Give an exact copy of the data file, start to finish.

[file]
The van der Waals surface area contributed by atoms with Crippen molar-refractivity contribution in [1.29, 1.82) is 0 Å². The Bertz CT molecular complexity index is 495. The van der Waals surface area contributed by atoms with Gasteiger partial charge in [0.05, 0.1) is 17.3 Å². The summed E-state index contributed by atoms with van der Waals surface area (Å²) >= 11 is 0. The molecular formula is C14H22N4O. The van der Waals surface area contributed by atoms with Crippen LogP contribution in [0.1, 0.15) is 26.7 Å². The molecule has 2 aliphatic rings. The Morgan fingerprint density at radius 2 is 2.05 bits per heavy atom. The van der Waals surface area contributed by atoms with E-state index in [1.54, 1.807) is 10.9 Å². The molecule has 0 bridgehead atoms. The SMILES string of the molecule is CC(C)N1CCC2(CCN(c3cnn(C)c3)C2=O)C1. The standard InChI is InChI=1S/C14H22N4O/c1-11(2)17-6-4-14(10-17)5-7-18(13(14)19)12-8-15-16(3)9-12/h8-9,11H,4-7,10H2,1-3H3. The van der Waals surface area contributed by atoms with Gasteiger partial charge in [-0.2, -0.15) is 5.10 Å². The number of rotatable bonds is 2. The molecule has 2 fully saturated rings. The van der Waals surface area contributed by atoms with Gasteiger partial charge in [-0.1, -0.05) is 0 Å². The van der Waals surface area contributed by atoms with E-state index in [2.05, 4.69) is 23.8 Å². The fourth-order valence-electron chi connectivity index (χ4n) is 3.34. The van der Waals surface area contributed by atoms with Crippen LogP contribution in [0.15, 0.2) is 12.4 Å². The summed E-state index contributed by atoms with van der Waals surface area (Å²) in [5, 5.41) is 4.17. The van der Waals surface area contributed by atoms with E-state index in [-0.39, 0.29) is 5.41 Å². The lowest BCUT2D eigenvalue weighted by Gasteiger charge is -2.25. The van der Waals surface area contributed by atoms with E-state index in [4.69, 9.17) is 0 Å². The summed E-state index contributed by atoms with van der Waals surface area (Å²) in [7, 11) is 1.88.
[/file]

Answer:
The van der Waals surface area contributed by atoms with Crippen molar-refractivity contribution in [1.29, 1.82) is 0 Å². The Bertz CT molecular complexity index is 495. The van der Waals surface area contributed by atoms with Gasteiger partial charge in [0.05, 0.1) is 17.3 Å². The summed E-state index contributed by atoms with van der Waals surface area (Å²) >= 11 is 0. The molecular formula is C14H22N4O. The van der Waals surface area contributed by atoms with Crippen LogP contribution in [0.1, 0.15) is 26.7 Å². The molecule has 2 aliphatic rings. The Morgan fingerprint density at radius 2 is 2.05 bits per heavy atom. The van der Waals surface area contributed by atoms with E-state index in [1.54, 1.807) is 10.9 Å². The molecule has 0 bridgehead atoms. The SMILES string of the molecule is CC(C)N1CCC2(CCN(c3cnn(C)c3)C2=O)C1. The standard InChI is InChI=1S/C14H22N4O/c1-11(2)17-6-4-14(10-17)5-7-18(13(14)19)12-8-15-16(3)9-12/h8-9,11H,4-7,10H2,1-3H3. The van der Waals surface area contributed by atoms with Gasteiger partial charge in [-0.2, -0.15) is 5.10 Å². The number of rotatable bonds is 2. The molecule has 2 fully saturated rings. The van der Waals surface area contributed by atoms with Gasteiger partial charge in [-0.1, -0.05) is 0 Å². The van der Waals surface area contributed by atoms with E-state index in [2.05, 4.69) is 23.8 Å². The fourth-order valence-electron chi connectivity index (χ4n) is 3.34. The van der Waals surface area contributed by atoms with Crippen LogP contribution in [0.15, 0.2) is 12.4 Å². The summed E-state index contributed by atoms with van der Waals surface area (Å²) in [5, 5.41) is 4.17. The van der Waals surface area contributed by atoms with E-state index in [-0.39, 0.29) is 5.41 Å². The lowest BCUT2D eigenvalue weighted by Gasteiger charge is -2.25. The van der Waals surface area contributed by atoms with E-state index in [4.69, 9.17) is 0 Å². The summed E-state index contributed by atoms with van der Waals surface area (Å²) in [7, 11) is 1.88.